Sector Leader REDD+ – SNV Netherlands Development Organization

Based in Vientiane, Laos, the Sector Leader REDD+ will be responsible for steering SNV’s REDD+ programs in Laos, working in close collaboration with the management team and other sector leaders. The position requires five years of relevant experience in program or project management, strong knowledge and experience in REDD+ approaches and concepts, and experience in forestry inventory and land use planning in Southeast Asia. Knowledge of Geographical Information Systems and an entrepreneurial attitude are desirable.

Read more about the position here

Communication Consultant – The Forests Dialogue

Based in New Haven, Connecticut, the Communication Consultant will develop and execute communications strategies in alignment with The Forests Dialogue’s strategic plan and goal of reducing conflict among stakeholders over the use and protection of vital forest resources. The position requires building clear and consistent programmatic messaging, drafting press releases and media advisories, and engaging key audiences on social media. The consultant is expected to travel internationally regularly and will work an average of 20 hours per week.

Read more about the position here

UN-REDD MRV Forestry Officer for the Congo Basin Region – Food and Agriculture Organization (FAO)

Based in Nairobi, Kenya, the Forestry Officer will provide technical and policy expertise to support the implementation of the FAO’s Strategic Objectives in the Congo Basin. The position requires helping countries to access UN-REDD support and providing guidance on monitoring, reporting, and verification (MRV) frameworks. The ideal candidate will have an advanced degree, seven years of relevant experience in the field of forest resources monitoring and assessment or forest management, and working knowledge of English and French (with some knowledge of Spanish).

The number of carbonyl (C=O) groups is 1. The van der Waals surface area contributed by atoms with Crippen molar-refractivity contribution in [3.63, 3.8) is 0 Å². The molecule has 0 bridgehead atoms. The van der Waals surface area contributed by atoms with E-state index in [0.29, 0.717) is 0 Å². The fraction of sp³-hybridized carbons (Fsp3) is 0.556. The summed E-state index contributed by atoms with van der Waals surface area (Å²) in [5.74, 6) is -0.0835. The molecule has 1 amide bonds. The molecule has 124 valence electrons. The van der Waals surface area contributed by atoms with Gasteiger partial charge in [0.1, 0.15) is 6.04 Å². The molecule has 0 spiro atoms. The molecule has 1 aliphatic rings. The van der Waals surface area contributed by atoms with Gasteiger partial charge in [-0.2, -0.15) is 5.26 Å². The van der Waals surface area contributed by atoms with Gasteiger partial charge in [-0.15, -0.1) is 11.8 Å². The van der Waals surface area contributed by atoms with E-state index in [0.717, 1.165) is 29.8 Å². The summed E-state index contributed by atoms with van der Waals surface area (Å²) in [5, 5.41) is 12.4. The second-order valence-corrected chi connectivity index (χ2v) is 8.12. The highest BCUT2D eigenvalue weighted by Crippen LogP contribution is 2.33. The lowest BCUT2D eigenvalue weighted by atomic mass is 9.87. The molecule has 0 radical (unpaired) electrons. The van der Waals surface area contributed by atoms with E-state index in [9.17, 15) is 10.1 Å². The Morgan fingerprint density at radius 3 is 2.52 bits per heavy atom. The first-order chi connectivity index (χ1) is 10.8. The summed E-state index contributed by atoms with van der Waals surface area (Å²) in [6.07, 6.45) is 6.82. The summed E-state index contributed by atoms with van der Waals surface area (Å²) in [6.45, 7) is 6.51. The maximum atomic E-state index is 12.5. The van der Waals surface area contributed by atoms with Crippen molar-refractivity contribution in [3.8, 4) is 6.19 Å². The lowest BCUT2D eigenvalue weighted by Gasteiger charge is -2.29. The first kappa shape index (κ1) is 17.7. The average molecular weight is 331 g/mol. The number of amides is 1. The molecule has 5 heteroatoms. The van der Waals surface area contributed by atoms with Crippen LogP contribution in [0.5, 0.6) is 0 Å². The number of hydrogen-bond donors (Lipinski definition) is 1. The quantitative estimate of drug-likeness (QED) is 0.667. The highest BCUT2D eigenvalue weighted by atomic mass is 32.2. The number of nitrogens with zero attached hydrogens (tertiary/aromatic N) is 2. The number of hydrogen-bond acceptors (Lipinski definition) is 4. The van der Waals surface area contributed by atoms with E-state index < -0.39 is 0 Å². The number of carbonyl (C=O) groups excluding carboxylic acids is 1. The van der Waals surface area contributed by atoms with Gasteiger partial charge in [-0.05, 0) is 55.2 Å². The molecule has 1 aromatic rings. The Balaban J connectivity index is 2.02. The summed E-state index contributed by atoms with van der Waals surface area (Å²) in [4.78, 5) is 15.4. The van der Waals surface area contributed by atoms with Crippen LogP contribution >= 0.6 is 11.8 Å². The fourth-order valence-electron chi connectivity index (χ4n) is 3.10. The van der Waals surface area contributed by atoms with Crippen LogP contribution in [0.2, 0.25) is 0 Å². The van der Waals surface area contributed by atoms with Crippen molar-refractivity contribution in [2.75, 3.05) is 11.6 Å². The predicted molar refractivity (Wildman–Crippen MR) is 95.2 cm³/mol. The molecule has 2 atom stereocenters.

Read more about the position here

Research Assistant, Carbon Monitoring, Land Use and Social Forestry – Woods Hole Research Center

Based in Woods Hole, Massachusetts, the Research Assistant will work with Project Equateur, a pilot REDD+ project in Equateur Province in the Democratic Republic of Congo. The position requires working on community-level REDD+ carbon monitoring and land use planning research, development, and capacity building activities, and spending lengthy periods in Mbandaka, Equateur Province. The successful candidate with have an advanced degree, at least two years of international work experience in forestry, and excellent command of written and spoken French.

Read more about the position here

Illegal Logging Lawyer – ClientEarth

Based in London, United Kingdom, the Illegal Logging Lawyer will work on strengthening the implementation and enforcement of the European Union (EU) Timber Regulation, which seeks to prevent illegally logged timber from entering the EU market. The position is for a lawyer with outstanding legal, analytical and strategic skills and will require building and maintaining relationships with key partners in the EU and internationally, as well as representing ClientEarth’s work to external audiences.

Read more about the position here

See more jobs on the Forest Carbon Portal jobs page


The Forest Carbon Portal provides relevant daily news, a bi-weekly news brief, feature articles, a calendar of events, a searchable member directory, a jobs board, a library of tools and resources. The Portal also includes the Forest Carbon Project Inventory, an international database of projects including those in the pipeline. Projects are described with consistent ‘nutrition labels’ and allow viewers to contact project developers.